Biotechnological innovations that have occurred over the past two decades have generated much enthusiasm for using genomic, proteomic, and other high-dimensional data to improve the treatment of diseases by tailoring therapies on an individualized basis. The expectation has been that multi-dimensional 'omics data can complement the traditional data and methods used in the clinical diagnosis and treatment of cancer and other diseases. Computerized classification algorithms have been used to predict risks and responses of patients based on high-dimensional data on predictor variables such as expression levels of many hundreds or thousands of genes. However, these algorithms have yet to demonstrate sufficient predictive ability to be adopted in routine clinical practice. A basic premise of this proposal is that the limited success realized so far may be due largely to the common assumption of population homogeneity. That is, all classification algorithms classify all patients according to the same set of criteria. The present proposal takes a different view, and allows for population heterogeneity that may not be readily apparent, and thus not controlled. Population heterogeneity suggests that instead of there being simply two well-defined classes in the population (e.g., healthy and diseased), there can exist unidentified or hidden subpopulations that span both classes. The novel selective-voting algorithm that forms the basis of this proposal allows for the existence of subpopulations that need not be identified in advance. A new classification ensemble with selective voting is developed based on the principal investigator's previous work with two- dimensional convex hulls of positive and negative training samples. Members of the ensemble are allowed to vote on unknown test samples only if they are located within or "behind" suitably reduced, or trimmed, convex hulls of training samples. It is proposed that the subsets of predictor variables associated with the votes of the members of the new classification ensemble may be useful in helping to identify the hidden subpopulations of patients. The added value of the selective-voting algorithm in supporting clinical decision making will be validated in real clinical practice with high-dimensional proteomic data on cervical/endometrial cancer patients at the University of Arkansas for Medical Sciences who experience gastrointestinal mucositis following radiation therapy. Validation of the new algorithm's increased accuracy will be carried out using publicly available data with cancer as the outcome variable and expression levels of thousands of genes as the predictors. R-based software will be developed for implementing the algorithms and associated graphical methods, and will be offered free to users.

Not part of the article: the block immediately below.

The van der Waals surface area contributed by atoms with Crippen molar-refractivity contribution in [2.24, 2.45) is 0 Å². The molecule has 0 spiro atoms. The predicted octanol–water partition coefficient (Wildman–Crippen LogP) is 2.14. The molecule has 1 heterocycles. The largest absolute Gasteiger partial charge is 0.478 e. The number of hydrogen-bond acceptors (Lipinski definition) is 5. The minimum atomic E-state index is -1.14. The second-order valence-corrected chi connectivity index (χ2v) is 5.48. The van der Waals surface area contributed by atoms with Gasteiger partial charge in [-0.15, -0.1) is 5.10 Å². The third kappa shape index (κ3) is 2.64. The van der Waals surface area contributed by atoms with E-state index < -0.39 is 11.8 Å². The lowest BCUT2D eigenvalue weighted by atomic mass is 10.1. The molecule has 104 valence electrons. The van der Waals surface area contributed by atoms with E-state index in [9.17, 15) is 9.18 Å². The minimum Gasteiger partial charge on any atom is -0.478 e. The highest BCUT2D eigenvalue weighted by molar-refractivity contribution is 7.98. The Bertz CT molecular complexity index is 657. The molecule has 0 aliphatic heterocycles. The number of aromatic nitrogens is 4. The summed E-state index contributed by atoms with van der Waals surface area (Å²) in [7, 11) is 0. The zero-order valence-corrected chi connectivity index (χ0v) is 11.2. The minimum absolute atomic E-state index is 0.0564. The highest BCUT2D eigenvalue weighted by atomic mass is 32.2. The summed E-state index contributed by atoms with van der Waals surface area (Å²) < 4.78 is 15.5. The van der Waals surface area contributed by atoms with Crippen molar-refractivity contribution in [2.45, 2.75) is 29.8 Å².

Unlike other classification algorithms that operate on high-dimensional data to predict a patient's cancer risk, prognosis, and response to therapy, the novel selective voting scheme that forms the basis of this proposal allows for population heterogeneity that may not be readily apparent and thus not controlled. This represents a fundamental departure from the norm, and is expected to lead to significant advancement in the assignment of therapies on an individualized basis. Not only will this increase the likelihood of successful treatment, but also it can contribute to a better understanding of the underlying cancer processes.
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